Q. I've been a manager for 15 years and am puzzled at how badly my employees take negative feedback. I attempt to diplomatically tell them when they are not team players or are rude or inappropriate, but they always end up offended. How do I deliver bad news without getting a bad reaction?
A. You can deliver bad news without a bad reaction if you avoid triggering shame in your employees. People at work feel personally attacked and confused if you use vague labels like "inappropriate." People feel motivated to listen and change when they know exactly what behavior you want.
If your employees believe you think something is basically wrong with who they are, they will become hostile and demoralized. Next time you provide an employee with feedback, make it clear that you both face a problem and tell them what you need to help with the solution. Make it crystal clear with the words you chose that the employee is not "the problem."
For instance, if you need accurate reports on your budget, do not tell the employee that he needs to stop being sloppy or careless. You are just using a negative label that will trigger shame. Instead tell the employee you need his help making sure there are zero math errors on the next budget.
Even well meaning managers get frustrated and use negative labels. Instead of calling employees rude, stubborn or lazy, consider the problem you need solved and the behavior you want. Focus on treating your employee as an ally in resolving the problem and be specific about what you want them to do.
You'll be impressed at what magic specific requests will create. Very few employees get upset at being asked to arrive on time for a meeting. Every employee will be upset if instead you accuse them of being irresponsible, thoughtless and late.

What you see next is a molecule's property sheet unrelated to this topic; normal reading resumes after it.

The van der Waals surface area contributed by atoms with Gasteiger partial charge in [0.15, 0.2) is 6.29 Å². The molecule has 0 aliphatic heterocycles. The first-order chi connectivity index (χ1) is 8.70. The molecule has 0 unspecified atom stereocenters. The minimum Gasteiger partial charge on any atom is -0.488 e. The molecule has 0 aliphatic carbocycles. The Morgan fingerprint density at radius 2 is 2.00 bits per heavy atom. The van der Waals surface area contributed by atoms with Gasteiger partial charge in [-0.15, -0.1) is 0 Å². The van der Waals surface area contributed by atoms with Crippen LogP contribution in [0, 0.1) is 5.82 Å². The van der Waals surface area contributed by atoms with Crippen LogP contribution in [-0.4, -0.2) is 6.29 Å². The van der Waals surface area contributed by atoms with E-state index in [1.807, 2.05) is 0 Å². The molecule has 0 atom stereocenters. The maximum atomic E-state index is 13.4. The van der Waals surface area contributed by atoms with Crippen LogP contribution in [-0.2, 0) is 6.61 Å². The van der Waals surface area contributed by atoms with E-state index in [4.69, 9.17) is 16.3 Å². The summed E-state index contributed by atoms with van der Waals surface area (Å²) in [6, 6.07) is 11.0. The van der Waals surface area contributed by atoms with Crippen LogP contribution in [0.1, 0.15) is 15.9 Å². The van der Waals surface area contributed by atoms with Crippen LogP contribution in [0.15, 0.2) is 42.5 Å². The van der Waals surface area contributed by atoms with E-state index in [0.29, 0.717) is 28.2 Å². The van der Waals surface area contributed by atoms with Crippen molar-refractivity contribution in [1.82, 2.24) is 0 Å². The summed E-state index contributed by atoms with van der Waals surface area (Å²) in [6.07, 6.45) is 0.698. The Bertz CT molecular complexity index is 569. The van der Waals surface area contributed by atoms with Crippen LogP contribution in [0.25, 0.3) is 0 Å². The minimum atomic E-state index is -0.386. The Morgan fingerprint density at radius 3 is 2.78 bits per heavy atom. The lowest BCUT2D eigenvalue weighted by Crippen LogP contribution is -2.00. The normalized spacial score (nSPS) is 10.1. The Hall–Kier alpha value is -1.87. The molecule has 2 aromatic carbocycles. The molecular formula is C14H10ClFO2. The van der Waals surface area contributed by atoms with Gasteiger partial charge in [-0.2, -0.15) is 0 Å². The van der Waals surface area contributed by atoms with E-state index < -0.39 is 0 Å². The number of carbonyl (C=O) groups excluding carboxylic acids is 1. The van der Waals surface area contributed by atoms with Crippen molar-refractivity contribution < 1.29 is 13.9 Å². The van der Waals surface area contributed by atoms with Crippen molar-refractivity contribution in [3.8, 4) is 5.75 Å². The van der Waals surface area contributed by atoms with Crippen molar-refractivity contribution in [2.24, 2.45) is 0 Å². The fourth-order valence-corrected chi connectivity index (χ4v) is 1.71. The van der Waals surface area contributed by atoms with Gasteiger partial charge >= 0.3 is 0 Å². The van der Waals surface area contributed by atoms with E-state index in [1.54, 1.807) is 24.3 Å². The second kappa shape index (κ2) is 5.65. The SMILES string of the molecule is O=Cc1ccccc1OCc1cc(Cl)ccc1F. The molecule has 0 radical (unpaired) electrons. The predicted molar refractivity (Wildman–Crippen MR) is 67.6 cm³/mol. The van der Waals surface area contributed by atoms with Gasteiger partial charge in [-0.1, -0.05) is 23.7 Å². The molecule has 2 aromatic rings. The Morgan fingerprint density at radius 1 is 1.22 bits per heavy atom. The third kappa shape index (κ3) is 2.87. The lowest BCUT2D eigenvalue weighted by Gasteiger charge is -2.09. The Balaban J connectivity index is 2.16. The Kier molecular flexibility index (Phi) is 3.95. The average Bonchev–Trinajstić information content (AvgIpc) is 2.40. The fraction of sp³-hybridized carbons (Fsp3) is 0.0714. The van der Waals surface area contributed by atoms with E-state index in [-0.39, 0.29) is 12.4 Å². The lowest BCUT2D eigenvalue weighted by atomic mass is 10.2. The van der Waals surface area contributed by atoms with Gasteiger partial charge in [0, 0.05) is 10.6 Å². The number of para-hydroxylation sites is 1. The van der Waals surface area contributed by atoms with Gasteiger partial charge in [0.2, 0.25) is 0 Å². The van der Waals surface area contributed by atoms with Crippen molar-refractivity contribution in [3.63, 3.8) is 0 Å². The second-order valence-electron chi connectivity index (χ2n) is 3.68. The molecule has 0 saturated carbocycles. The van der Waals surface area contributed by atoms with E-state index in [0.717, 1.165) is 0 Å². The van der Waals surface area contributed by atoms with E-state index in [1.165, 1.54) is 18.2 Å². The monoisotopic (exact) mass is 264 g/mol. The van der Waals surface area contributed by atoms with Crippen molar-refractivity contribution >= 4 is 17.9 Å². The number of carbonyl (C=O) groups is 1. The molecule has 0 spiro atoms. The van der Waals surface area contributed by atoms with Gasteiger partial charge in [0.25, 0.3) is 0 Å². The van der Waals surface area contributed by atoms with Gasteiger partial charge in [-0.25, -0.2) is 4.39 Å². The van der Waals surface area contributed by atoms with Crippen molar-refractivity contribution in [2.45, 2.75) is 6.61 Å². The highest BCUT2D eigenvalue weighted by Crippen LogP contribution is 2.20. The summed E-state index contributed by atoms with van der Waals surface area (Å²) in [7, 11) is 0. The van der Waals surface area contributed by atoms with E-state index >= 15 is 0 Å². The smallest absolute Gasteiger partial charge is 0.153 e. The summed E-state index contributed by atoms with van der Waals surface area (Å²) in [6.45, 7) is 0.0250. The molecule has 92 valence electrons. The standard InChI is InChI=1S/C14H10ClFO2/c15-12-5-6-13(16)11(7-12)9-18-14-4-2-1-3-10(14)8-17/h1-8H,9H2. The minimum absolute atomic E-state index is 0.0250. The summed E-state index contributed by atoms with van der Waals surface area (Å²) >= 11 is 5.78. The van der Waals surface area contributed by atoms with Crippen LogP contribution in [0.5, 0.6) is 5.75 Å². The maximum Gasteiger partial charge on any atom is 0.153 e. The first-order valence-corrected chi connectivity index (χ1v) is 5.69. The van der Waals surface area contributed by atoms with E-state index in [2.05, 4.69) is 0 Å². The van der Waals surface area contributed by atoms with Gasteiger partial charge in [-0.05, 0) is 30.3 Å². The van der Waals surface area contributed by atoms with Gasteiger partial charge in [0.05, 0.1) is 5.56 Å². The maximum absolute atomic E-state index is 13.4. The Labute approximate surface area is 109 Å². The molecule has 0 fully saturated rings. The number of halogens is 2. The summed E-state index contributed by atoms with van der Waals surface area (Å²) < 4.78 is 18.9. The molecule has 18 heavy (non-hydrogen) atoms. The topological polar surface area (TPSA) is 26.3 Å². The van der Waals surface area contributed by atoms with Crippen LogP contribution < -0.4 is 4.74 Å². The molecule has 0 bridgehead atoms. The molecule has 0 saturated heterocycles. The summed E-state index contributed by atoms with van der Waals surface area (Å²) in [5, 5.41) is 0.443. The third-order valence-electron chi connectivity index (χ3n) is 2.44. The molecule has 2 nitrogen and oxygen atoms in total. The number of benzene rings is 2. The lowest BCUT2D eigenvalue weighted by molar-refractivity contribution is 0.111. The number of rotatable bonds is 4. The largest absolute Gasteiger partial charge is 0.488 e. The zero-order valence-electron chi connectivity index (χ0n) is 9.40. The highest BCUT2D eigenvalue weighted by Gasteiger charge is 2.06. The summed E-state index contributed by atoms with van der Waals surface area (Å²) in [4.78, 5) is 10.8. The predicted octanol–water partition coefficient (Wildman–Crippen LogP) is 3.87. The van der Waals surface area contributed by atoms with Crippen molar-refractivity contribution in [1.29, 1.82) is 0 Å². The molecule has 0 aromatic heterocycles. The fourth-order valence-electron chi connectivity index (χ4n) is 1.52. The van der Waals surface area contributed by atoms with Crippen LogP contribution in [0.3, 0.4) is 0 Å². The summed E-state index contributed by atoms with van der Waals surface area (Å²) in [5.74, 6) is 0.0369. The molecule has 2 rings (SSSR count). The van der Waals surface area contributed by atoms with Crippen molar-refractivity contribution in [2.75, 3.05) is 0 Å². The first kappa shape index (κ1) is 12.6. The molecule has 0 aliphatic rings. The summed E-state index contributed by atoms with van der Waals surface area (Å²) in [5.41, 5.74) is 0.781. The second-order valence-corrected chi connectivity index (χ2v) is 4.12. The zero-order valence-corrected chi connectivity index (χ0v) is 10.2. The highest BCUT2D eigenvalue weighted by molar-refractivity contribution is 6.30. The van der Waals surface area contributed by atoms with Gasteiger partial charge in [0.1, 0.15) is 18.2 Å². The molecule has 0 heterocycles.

Using the right words at the right time with the right person can seem like wizardry when you see the different results you get. I've seen teams go from being demoralized and conflict-drenched to cooperative, harmonious environments just because everyone stopped using language that triggers shame.
We take a job because we have to pay bills. But each of us hopes to find a workplace where we feel valuable and competent. Despite what you learned as a kid, the magic word isn't just "please"; the magic words include, "Can you help me do this?"
You won't just transform your team if you change your language; you'll encourage other managers to make similar changes. When they see the magic you are working within your department, everyone will want to know your new trick!
Q. I have a coworker who seems to get all the breaks. I know I'm jealous and feel petty about it, but I'd love to see her get fewer goodies. Is there anything wrong with spending time thinking about how to show people she isn't so great?
A. No, there isn't anything wrong with thinking about showing people she isn't so great. However, you'll get further spending time thinking and showing people why you are so great than undermining your coworker.
(Daneen Skube, Ph.D., executive coach, trainer, therapist and speaker, also appears as the FOX Channel's "Workplace Guru" each Monday morning. She's the author of "Interpersonal Edge: Breakthrough Tools for Talking to Anyone, Anywhere, About Anything" (Hay House, 2006). You can contact Dr. Skube at http://www.interpersonaledge.com or 1420 NW Gilman Blvd., #2845, Issaquah, WA 98027. Sorry, no personal replies.)
(c) 2013 INTERPERSONAL EDGE DISTRIBUTED BY TRIBUNE CONTENT AGENCY, LLC.
Effective managers deliver bad news with right words
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